3) BN needs to take up a clearer direction for the country. During Mahathir, he was trying to Arabrized the Malay community. He told the nation to look East at the economic and industrial prowess of Japan. He was immersed with the superiority of Western culture and horse riding. Now, he asked the administration to adopt the Beijing Consensus. Malaysia needs its own direction by understanding its unique strengths and social and natural values. Malaysia's strength is in its social diversity. Yes, Malaysia is truly Asia. Unfortunately, apart from appearing as a jingle in tourism advertisement the government has failed to incorporate and promote our diversity in governance and national policy formulation. Non-Umno political parties in BN should shoot themselves in the head if they missed this opportunity to persuade or even force Umno to move BN to the centre and become more accommodative. Their failure to push BN to adopt real multiracialism is partly due to the nexus between politics and business. Most political parties wanted to keep their rice bowl and dare not offend Umno which they are dependent on for contracts, grants, positions in government and agencies etc. Without a political reform, the victories at Galas and Batu Sapi cannot help BN to win the urban votes. Only the mentally shallow would think that 1Malaysia is so magical. It is but just an empty slogan and directionless. Why can't Najib on CNN admit that this government just need to care for the poor and bottom 40% regardless of race in the new affirmative action? NEP benefits the capitalists and elites more than the poor.
4) Galas & Batu Sapi victories would not help to free us from the economic trap. Malaysia problem is a lack of competitiveness. We do not have the required brains, manpower and skills to attract significant and meaningful investment such as Microsoft, Apple, Oracle etc. Most of the investments are oil & gas related, property development, infrastructure development etc. Most critical components (design, R&D & engineering) are not provided by locals but foreign expertise and companies. There is little indication of technology transfer. Imagine Proton is still living on old designs from Mitshubishi. Umno fixation with race supremacy, Bumiputera rights over privileges, false conviction that Malays cannot compete without handicap and Malaysia is the centre of the universe is going to ensure that we stay in the same economic dump for a long time. Wonder why some of the mega projects implemented here fell short of global standards? Wonder why the LRT trains run like a KTM classic train? LRT cannot be compared to MRT or MTR? It is because Umno has never initiate something for the goodness of the people but merely to allow its cronies to make a bundle from these projects. Like any profit driven companies, who would not want to maximize profits at the expense of gullible and unenlightened consumers?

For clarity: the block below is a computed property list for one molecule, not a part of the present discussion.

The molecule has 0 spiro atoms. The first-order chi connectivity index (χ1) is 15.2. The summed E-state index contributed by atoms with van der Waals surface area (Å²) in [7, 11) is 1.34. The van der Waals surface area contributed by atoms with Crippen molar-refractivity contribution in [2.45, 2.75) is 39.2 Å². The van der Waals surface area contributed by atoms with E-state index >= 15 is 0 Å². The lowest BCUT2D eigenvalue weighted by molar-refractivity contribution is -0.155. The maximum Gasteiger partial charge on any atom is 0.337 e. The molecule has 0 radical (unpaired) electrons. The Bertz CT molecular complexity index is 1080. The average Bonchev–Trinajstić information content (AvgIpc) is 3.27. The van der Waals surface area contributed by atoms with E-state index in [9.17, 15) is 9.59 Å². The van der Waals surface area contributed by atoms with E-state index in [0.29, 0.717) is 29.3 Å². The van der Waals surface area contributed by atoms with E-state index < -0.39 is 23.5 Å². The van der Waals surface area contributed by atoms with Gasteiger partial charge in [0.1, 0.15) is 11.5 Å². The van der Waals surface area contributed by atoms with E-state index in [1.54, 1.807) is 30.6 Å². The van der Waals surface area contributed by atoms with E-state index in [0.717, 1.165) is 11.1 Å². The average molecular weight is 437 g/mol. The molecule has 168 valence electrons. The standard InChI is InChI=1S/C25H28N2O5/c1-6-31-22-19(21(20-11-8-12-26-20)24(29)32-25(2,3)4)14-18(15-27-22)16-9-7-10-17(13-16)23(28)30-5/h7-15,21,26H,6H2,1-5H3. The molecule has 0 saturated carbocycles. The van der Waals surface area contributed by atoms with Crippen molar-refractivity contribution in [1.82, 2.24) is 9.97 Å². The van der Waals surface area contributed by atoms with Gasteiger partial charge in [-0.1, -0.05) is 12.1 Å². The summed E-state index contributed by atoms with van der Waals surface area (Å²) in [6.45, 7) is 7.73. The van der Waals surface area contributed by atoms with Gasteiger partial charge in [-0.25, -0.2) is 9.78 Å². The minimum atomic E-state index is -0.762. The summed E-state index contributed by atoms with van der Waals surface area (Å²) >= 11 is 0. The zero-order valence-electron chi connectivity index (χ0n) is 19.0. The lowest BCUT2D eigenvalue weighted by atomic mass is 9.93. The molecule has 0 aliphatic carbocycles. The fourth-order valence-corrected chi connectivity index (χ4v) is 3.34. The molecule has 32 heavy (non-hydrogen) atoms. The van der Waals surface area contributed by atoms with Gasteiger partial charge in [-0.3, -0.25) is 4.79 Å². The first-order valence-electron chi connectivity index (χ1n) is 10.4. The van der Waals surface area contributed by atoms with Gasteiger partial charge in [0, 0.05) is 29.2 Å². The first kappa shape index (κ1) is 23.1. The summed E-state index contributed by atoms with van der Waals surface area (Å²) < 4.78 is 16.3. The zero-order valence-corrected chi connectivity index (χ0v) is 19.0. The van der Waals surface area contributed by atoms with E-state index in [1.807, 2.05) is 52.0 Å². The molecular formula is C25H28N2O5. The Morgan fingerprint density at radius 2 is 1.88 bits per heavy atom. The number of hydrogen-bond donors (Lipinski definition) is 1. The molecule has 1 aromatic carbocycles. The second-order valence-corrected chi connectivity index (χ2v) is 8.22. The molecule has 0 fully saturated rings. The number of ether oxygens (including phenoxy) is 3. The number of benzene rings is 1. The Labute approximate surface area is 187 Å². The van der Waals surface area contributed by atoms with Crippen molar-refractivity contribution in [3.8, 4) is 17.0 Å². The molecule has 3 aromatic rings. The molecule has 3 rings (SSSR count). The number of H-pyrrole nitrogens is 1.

5) There is also a social trap which is holding up the rest of the nation. Mahathir had admitted that Chinese Malaysians were more superior. When a government holds back its best citizens, the country is moving at snail pace. It should allow its best people to compete freely and focus on helping the less privilege ones to catch up. Wonder why the government has never had a grand plan to help the SMEs the way they did for regional corridors? Most of these SMEs are not owned by Bumiputeras but yet they are the most important component of an economy. Most of them are entrepreneurial, energetic, nimble and can be energized to move the economy quickly. Instead of engineering an animosity between Malays and Chinese in the private sector, the government should help the two communities to work together and share their experience. Without any concrete and conscious step to eliminate this trap, Malaysia will continue to lose brains. Talent Corp will die a premature death together with our RM500 million allocated to it. Brains need a good intellectual and innovative environment to come back to and not free visa for foreign spouse or tax free cars.
Galas & Batu Sapi did not alter any part of our sad story. With the social, economic and political traps, the elections will only serve as venues for politicians to satisfy their ego and lust for power and fame. Whoever wins would not help to change the fate of this country.